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Kartinah poster.jpg
Theatrical poster
Directed by Andjar Asmara
Produced by The Teng Chun
Written by Andjar Asmara
New Java Industrial Film
Release date
  • 1940 (1940) (Dutch East Indies)
Country Dutch East Indies
Language Indonesian

Kartinah is a now-lost 1940 romance film from the Dutch East Indies that was written and directed by Andjar Asmara. The film, Andjar's directorial debut, follows a nurse and her superior as they fall in love in the Air Raid Preparation team. Produced by The Teng Chun's New Java Industrial Film, Kartinah was heavily subsidised by the country's government and through product placement. Although it was a critical failure, the new actors signed with the studio for Kartinah gave New Java Industrial Film increased production capabilities.


Suria (Astaman), a commander at the Air Raid Preparation team (Lucht Beschermings Dienst, or LBD), has fallen in love with the nurse Kartinah (Ratna Asmara), who serves with the LBD. However, he is married to Titi (Tante Han), a woman who has lost her sanity. Although Suria's uncle (R. Inoe Perbatasari) suggests that Suria take Kartinah as a second wife, Kartinah refuses, as she considers herself a modern woman and not bound by traditional practices.[1]

In an airstrike, Titi is heavily wounded; the presence of danger jolts her mind enough that she regains her sanity. She explains that she and Suria have long been sleeping in different beds, and expresses hope that Kartinah will be willing to take him as her husband. Kartinah and her childhood friend, Dr. Rasyid (Rasjid Manggis), try unsuccessfully to save Titi's life. Afterwards Kartinah agrees to marry Suria.[1]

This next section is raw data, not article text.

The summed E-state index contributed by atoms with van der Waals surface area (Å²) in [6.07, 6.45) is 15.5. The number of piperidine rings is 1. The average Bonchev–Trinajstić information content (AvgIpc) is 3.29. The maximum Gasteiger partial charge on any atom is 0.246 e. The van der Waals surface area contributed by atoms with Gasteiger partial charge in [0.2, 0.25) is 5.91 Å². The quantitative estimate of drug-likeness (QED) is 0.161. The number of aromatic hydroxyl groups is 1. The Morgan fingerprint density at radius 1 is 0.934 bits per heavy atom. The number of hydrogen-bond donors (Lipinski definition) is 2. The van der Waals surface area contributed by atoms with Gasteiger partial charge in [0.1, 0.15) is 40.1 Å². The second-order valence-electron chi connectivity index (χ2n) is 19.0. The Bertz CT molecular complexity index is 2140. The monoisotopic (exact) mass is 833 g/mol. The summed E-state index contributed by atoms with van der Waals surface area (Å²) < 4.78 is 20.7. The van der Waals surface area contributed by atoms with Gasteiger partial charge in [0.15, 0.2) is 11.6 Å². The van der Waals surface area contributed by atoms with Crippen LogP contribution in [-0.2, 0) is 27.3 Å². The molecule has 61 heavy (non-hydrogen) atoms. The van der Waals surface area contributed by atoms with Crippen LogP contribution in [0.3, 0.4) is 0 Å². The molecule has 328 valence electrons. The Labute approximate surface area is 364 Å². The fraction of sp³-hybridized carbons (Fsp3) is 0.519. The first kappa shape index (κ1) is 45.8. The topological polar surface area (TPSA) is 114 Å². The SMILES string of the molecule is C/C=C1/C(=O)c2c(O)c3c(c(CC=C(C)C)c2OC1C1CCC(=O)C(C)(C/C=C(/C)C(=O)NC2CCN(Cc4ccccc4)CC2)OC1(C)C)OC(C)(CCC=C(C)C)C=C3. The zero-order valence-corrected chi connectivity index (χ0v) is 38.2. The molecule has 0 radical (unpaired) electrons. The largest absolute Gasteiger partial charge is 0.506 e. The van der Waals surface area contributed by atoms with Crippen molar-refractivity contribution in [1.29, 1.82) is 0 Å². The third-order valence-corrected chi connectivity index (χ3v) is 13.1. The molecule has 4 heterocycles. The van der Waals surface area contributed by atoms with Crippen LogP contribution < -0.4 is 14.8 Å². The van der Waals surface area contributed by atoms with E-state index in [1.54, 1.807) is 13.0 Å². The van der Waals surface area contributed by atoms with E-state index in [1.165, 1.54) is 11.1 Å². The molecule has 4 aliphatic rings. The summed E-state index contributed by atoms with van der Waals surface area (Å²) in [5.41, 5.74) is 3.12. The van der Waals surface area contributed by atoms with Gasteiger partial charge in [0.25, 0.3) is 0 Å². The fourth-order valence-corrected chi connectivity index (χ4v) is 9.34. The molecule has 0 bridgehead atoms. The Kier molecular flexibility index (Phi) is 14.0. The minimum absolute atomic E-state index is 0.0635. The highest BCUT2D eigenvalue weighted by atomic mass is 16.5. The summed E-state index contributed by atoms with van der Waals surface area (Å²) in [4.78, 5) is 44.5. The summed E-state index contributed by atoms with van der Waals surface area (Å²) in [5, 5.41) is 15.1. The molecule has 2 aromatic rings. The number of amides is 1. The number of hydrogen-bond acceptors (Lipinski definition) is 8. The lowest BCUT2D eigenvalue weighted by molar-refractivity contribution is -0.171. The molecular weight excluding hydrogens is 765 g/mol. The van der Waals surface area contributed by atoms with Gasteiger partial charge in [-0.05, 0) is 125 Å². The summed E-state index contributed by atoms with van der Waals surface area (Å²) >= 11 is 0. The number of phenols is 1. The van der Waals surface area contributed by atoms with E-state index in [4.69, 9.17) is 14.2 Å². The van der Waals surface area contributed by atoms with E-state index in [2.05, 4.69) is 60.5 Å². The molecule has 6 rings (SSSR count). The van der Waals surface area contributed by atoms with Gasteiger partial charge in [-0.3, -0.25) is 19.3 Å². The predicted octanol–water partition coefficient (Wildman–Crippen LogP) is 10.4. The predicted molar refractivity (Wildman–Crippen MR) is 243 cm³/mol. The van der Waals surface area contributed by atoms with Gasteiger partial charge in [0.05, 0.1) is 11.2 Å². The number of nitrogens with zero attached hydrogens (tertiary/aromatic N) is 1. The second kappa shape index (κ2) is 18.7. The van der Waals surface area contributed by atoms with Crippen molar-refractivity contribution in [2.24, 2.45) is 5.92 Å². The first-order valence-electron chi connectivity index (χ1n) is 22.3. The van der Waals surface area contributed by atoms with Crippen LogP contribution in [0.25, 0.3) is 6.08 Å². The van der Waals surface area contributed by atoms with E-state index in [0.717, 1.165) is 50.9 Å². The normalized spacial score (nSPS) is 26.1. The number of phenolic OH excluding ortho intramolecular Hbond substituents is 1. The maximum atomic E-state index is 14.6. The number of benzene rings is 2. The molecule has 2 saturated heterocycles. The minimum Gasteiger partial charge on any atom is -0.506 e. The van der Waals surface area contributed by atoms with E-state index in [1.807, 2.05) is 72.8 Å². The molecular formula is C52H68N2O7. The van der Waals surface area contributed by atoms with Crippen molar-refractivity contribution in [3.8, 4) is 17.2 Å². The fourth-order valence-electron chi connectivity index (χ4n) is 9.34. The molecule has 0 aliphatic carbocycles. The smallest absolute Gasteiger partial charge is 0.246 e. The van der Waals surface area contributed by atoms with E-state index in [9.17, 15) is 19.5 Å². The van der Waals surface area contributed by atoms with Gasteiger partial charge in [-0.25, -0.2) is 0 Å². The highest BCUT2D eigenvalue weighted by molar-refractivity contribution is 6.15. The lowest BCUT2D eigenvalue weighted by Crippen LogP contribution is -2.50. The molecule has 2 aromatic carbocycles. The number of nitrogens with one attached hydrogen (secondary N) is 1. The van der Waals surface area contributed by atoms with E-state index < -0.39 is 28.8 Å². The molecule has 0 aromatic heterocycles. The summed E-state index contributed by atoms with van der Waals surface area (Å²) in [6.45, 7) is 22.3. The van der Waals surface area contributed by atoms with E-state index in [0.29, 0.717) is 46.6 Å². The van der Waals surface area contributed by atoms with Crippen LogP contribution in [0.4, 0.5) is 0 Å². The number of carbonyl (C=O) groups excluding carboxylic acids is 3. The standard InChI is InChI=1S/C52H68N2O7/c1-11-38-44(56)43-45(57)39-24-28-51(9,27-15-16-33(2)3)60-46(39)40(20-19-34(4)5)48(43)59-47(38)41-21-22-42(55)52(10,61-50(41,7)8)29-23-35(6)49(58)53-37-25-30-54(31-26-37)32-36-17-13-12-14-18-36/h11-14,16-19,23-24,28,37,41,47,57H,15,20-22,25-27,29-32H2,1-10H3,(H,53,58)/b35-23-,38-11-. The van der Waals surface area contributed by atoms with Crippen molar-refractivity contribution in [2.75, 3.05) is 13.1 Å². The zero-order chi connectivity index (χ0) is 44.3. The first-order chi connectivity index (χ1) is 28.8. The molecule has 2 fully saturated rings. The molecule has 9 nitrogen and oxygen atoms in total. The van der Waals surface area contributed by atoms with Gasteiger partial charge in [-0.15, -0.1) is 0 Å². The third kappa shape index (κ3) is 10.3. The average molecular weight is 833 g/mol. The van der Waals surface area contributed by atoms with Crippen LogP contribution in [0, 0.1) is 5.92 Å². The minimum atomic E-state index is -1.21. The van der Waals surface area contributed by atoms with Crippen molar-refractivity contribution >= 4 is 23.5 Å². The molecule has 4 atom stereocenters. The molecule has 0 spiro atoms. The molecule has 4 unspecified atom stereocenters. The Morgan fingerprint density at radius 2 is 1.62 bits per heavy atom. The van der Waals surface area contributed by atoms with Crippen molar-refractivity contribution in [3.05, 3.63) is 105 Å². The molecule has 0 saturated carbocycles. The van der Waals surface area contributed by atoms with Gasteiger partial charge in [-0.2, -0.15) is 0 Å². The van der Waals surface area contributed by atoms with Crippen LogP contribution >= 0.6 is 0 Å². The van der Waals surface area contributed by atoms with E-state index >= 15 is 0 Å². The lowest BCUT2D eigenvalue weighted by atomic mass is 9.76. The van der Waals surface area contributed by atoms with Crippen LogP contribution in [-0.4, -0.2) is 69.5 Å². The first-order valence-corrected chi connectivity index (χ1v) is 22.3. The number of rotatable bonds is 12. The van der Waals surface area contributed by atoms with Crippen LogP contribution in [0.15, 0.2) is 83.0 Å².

Andjar Asmara, who directed Kartinah, had previous experience as the editor-in-chief of the film magazine Doenia Film (1929–1930) and dramatist for the theatrical group Dardanella.[2] He was invited to direct by The Teng Chun, an ethnic Chinese film producer and head of Java Industrial Film;[3] Andjar also wrote the film's script.[4] Several cast members were drawn from the Dardanella troupe, including Astaman, Ali Joego, and M. Rasjid Manggis, while R. Inoe Perbatasari had formerly worked with Andjar's troupe Bollero.[5] Kartinah was Andjar's directorial debut and the film debut of several of its actors.[2]

An advertisement for Kartinah on the cover of D'Orient, 23 August 1941

Andjar and his wife, Ratna, were each given 1,000 gulden for their work, Andjar as director and Ratna as an actress. The couple also received a 10 per cent share of the net profits. This fee, twice that earned by stars for other studios, was made possible by a subsidy from the LBD.[a][6] Funds from the LBD and Department of Internal Affairs were also used in production, allowing for the filming of expensive effects and scenes, including one with a large fire[5] and the first airstrike in the country's cinema.[7] Despite this, the Indonesian sociologist A. Budi Susanto notes that the film put its love story first, leaving the role of the LBD in the background.[8] Further funds were drawn from product placement: a Singer sewing machine and two local magazines.[5]